Spring 2012 Workshop
Yulia Mostovoy

Requirement:

Presentation: CGRLworkshop_functionalenrichment.pdf


Evaluating enrichment


You have a list of genes that were differentially expressed (DE) in your experiment - so what can you do with them? You want to characterize them, see what kinds of genes belong to the group, and determine whether they have anything in common. A common approach is to look for significant overlap with various functional categories: do the genes tend to have similar functions? Do they tend to belong to shared pathways, or are they influenced by the same regulatory factors?

We can determine whether your genes have significant overlap with a given category by using Fisher’s exact test. First, we set up a 2x2 contingency table:

Genes in category
Genes not in category
total
DE genes
k
m - k
m
Not DE genes
n - k
N - m - n + k
N - m
total
n
N - n
N

You can get values for the contingency table using a few UNIX commands, given that you have the following files, each containing one gene per line:
  • List of your DE genes ("DE_genelist" in the example below)
  • List of genes in your category ("category_genelist")
  • List of all genes with valid data in your study ("all_valid_genelist")
$ sort DE_genelist -o DE_genelist
$ sort category_genelist -o category_genelist
$ sort all_valid_genelist -o all_valid_genelist
 
$ join all_valid_genelist DE_genelist | wc -l
211 (m)
 
$ join all_valid_genelist category_genelist | wc -l
39 (n)
 
$ wc -l all_valid_genelist
6152 (N)
 
$ join DE_genelist category_genelist | wc -l
14 (k)
Plug those values in to get the final table:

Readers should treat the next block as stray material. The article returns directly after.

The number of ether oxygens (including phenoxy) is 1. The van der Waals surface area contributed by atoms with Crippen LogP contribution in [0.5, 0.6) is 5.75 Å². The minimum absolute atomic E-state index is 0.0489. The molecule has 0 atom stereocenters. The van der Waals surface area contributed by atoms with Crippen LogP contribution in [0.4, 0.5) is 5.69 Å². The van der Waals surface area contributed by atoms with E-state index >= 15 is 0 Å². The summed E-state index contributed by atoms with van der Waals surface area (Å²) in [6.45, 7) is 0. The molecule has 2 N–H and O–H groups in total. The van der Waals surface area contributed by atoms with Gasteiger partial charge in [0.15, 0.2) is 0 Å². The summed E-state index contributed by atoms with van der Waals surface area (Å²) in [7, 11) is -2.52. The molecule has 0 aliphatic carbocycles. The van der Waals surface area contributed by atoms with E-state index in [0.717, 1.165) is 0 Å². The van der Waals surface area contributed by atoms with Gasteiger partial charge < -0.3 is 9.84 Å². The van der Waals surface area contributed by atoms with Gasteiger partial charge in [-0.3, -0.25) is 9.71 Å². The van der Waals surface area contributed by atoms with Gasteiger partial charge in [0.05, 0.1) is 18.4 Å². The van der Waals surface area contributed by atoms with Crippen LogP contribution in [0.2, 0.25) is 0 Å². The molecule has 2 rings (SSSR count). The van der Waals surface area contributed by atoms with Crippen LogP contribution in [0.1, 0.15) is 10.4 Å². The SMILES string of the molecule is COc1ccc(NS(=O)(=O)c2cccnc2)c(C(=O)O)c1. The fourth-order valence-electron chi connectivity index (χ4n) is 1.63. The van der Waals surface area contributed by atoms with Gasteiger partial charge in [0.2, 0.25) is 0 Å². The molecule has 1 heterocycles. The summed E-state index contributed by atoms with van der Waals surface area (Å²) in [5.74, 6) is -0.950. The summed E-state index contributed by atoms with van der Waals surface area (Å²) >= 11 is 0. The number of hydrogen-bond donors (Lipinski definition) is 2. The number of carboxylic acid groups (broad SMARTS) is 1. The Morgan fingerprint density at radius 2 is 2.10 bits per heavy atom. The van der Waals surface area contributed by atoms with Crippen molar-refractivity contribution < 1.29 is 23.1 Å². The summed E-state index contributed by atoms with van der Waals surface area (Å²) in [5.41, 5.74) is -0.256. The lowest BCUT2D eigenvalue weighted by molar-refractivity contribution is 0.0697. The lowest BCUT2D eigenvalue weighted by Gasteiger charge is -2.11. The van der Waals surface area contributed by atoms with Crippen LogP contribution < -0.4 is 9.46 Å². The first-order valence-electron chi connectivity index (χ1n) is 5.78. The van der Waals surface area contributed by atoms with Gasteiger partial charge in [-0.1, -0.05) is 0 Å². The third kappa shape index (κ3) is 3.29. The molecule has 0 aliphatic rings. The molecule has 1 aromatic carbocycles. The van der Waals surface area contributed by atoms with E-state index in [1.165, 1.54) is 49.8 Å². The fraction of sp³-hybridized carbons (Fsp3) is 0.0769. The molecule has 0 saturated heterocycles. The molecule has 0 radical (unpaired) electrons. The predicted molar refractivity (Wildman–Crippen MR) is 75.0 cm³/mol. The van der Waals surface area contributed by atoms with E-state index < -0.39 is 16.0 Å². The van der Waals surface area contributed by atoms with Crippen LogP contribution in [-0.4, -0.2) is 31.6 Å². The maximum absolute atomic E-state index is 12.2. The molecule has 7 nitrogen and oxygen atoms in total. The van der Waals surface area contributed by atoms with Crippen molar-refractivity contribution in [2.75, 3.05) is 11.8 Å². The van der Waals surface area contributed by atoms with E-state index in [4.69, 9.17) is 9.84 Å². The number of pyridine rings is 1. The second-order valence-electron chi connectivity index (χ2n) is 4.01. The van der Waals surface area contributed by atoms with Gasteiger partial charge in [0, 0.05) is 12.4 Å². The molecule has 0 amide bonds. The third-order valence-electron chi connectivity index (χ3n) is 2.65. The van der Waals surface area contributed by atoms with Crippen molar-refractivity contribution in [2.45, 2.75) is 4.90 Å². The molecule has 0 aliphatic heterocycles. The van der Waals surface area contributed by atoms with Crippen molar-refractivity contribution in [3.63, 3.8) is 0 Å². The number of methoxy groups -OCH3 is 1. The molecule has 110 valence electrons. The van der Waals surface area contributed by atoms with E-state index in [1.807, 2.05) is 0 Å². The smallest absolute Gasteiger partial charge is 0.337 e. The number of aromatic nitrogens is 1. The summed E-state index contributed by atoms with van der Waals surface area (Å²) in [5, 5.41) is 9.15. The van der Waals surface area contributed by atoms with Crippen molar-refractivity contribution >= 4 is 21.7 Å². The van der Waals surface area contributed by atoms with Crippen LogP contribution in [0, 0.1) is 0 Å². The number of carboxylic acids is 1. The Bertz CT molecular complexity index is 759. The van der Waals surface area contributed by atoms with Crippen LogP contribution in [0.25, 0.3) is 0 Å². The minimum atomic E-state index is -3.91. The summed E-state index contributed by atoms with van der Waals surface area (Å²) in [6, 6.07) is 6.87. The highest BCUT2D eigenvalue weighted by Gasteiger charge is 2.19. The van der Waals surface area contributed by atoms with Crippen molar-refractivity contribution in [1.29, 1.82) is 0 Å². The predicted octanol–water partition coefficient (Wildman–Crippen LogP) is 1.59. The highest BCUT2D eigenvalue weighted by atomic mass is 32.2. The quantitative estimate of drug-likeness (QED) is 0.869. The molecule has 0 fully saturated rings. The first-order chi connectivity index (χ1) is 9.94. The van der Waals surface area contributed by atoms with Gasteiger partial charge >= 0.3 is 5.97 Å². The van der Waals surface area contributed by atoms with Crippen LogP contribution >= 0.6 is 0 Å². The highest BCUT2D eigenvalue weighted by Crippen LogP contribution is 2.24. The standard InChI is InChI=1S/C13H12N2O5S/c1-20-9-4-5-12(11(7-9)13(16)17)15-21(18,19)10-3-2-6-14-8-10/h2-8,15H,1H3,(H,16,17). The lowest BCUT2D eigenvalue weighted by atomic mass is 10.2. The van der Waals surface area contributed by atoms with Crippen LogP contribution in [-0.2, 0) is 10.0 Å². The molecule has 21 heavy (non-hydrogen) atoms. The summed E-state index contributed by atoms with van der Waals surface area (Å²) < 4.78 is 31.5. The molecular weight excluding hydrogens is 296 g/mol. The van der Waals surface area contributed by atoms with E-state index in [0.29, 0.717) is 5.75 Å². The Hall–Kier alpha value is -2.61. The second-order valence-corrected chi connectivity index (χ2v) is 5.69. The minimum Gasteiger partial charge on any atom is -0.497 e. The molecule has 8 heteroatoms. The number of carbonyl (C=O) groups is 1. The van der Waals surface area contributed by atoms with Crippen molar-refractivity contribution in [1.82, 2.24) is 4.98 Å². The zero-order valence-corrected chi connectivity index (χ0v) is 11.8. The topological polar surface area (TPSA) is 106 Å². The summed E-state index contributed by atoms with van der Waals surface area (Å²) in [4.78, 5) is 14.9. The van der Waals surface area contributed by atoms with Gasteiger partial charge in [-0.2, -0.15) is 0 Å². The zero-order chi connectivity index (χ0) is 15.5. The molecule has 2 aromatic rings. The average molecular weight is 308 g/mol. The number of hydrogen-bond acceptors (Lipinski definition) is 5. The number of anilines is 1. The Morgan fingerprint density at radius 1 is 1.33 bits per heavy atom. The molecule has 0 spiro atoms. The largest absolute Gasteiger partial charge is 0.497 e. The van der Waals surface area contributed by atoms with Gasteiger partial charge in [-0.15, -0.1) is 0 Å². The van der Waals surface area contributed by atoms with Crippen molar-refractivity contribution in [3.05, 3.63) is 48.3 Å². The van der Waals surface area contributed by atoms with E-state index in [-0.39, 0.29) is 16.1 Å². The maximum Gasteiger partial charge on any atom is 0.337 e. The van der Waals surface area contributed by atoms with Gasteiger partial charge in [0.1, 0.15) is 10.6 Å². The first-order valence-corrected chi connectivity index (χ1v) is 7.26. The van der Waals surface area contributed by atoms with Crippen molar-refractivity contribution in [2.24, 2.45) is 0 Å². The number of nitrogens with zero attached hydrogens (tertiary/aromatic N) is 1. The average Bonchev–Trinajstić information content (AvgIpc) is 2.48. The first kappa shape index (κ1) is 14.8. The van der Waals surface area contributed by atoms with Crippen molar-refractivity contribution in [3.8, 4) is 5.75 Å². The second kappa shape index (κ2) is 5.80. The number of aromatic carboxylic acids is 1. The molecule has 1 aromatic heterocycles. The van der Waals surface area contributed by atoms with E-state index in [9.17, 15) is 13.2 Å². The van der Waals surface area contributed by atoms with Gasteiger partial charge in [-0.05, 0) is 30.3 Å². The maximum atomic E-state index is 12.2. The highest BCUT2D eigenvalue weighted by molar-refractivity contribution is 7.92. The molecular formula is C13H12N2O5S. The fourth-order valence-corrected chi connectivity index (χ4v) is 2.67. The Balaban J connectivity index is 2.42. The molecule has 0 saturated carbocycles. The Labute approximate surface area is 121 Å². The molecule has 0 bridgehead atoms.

Genes in category
Genes not in category
Differentially expressed genes
14
197
Not differentially expressed genes
25
5916

(In this example, the DE genes were upregulated in yeast during heat shock (Gasch et al. 2000, data from here), while the category represents the targets of transcription factor HSF1, which is known to regulate the transcriptional response to heat shock.)

Once you have your table, Fisher's exact test determines the probability of getting that contingency table under the null hypothesis that the DE genes are just as likely to belong to the category as any other genes in the genome. A low p-value using the one-tailed version of the test indicates that the DE genes are statistically overrepresented within the category.

We can perform this test using the following R code:
> table <- matrix(c(14,25,197,5916), nrow=2, ncol=2)
> fisher.result <- fisher.test(table, alternative=‘g’)
> p.value <- fisher.result$p.value
> p.value
[1] 1.43551e-11
We conclude that the DE genes are significantly overrepresented among the targets of HSF1.

If you are only interesting in a single category, that's all you need to do. When you have many categories, you would run the above R code for each category, generating a list of p-values (a script that does this is described below). Then it's essential to correct your p-values to account for multiple testing. Here's how you would do that in R:
> pvals.example <- c(0.05, 0.00001, 0.4, 0.2, 0.002)
> pvals.adjusted <- p.adjust(pvals.example, method='bonferroni')
> pvals.adjusted
[1] 0.25000 0.00005 1.00000 1.00000 0.01000


Sources of functional categories

  • Gene ontology (GO)

    • GO terms describe the properties of gene products in a structured and standardized way. They are hierarchical, with broad terms branching into increasingly specific terms. They are standardized such that the same set of terms can be used for any species. Terms are split into the following three broad types:
      • Biological process
      • Molecular function
      • Cellular component
    • GO term descriptions and annotations for many species can be downloaded from geneontology.org
  • Biochemical/metabolic pathways

  • Transcription factor targets

    • May involve motif data and/or ChIP binding data, with availability varying by species.
    • Example: Transcription factor target data in S. cerevisiae from MacIsaac et al. 2006, available here.
  • Many others!

    • Other kinds of classifications that may be useful include protein complexes, co-expressed genes, microRNA targets, and genes with disease phenotypes.



Tutorial: performing an enrichment analysis